Aug. 2 – The Legislative Council of Hong Kong recently passed the Inland Revenue (Amendment) Bill 2013 (hereinafter referred to as the “Bill”) on July 10, which will enable Hong Kong to directly enter into tax information exchange agreements (TIEAs) with other jurisdictions. The Bill also enhances and makes more efficient the exchange of information related to all of Hong Kong’s comprehensive double taxation avoidance agreements (CDTAs) with other jurisdictions.
The concept of a TIEA was initially developed by the Global Forum Working Group on the Effective Exchange of Information for the Organization of Economic Cooperation and Development (OECD) to help facilitate cooperation among nations with regards to tax matters, and to also address harmful tax practices. As such, TIEAs typically are concluded to enhance and streamline the provision of any relevant information (i.e. information regarding company registration, local bank accounts, and company shareholders, etc.).
TIEA-contracting parties are also required to assist each other in matters relating to tax investigations or prosecutions.
Further, the latest international exchange of information standards set by the Global Forum on Transparency and Exchange of Information for Tax Purposes of the OECD (hereinafter referred to as “Global Forum”) requires that all of its members – in addition to various other jurisdictions identified by the Global Forum – pass a review based on the quality and practical implementation of their respective legal and regulatory frameworks regarding information exchange.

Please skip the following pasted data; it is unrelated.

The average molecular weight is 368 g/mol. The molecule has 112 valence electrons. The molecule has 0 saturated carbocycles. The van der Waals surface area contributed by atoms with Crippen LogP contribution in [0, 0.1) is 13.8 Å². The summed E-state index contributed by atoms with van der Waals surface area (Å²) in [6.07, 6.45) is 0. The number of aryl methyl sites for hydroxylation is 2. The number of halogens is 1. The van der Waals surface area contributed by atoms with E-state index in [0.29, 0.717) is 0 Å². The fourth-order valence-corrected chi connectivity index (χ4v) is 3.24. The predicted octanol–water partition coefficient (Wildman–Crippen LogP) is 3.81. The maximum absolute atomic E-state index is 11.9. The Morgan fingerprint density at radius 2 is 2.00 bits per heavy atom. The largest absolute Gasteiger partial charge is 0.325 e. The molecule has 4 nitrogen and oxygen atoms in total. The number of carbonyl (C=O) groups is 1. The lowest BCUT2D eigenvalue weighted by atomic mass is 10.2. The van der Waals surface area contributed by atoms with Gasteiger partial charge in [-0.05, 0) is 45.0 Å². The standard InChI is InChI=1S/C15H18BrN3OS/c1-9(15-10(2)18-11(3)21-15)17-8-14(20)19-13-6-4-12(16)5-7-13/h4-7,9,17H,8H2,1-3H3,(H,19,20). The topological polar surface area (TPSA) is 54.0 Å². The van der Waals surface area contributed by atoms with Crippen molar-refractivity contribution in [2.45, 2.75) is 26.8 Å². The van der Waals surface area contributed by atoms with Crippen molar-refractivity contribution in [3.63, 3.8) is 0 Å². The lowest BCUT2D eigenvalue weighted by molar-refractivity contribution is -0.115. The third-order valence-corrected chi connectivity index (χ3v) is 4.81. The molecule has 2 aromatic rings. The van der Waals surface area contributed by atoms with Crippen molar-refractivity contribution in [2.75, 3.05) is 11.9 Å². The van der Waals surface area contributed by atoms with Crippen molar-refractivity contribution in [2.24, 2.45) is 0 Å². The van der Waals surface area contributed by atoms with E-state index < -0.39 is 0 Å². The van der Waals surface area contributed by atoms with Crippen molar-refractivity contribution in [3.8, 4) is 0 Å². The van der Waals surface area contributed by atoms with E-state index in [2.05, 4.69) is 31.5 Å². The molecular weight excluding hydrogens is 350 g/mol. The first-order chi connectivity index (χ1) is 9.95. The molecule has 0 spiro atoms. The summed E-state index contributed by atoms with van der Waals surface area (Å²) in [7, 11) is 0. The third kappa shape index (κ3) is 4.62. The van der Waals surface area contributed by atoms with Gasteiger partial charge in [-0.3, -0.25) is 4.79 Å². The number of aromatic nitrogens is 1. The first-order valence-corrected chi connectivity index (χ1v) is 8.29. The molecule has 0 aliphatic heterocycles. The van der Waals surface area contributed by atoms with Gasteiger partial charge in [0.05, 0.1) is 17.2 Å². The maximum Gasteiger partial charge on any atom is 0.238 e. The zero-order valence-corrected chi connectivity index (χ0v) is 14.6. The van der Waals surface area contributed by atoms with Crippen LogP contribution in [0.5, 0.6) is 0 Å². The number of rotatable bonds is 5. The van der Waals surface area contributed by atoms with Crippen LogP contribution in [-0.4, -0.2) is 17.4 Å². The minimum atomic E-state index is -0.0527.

To pass the reviews, a jurisdiction must have both a CDTA and a TIEA in effect as instruments for information exchange.
Before the passage of the Bill, Hong Kong was only able to exchange tax information with jurisdictions that it has entered into a CDTA with. Currently, Hong Kong has entered into CDTAs with 29 other jurisdictions, including 11 of its top 20 trading partners.
“Only through [passing this Bill] will Hong Kong be able to continue with its efforts in negotiating CDTAs with existing as well as potential partners, whilst providing in place a legal framework for TIEAs for Hong Kong to meet its international obligations,” noted Professor K.C. Chan, Hong Kong’s Financial Services and Treasury Bureau Secretary.
Further, the Hong Kong government has announced that the Bill will relax the tax types to be covered by the exchange of information arrangements under its CDTAs and future TIEAs, and that it also enables the Commission of Inland Revenues to disclose any related information in response to an exchange of information request if the Commission believes that such information relates to tax assessments regarding any period dated after any of the relevant CDTAs or TIEAs have come into operation.
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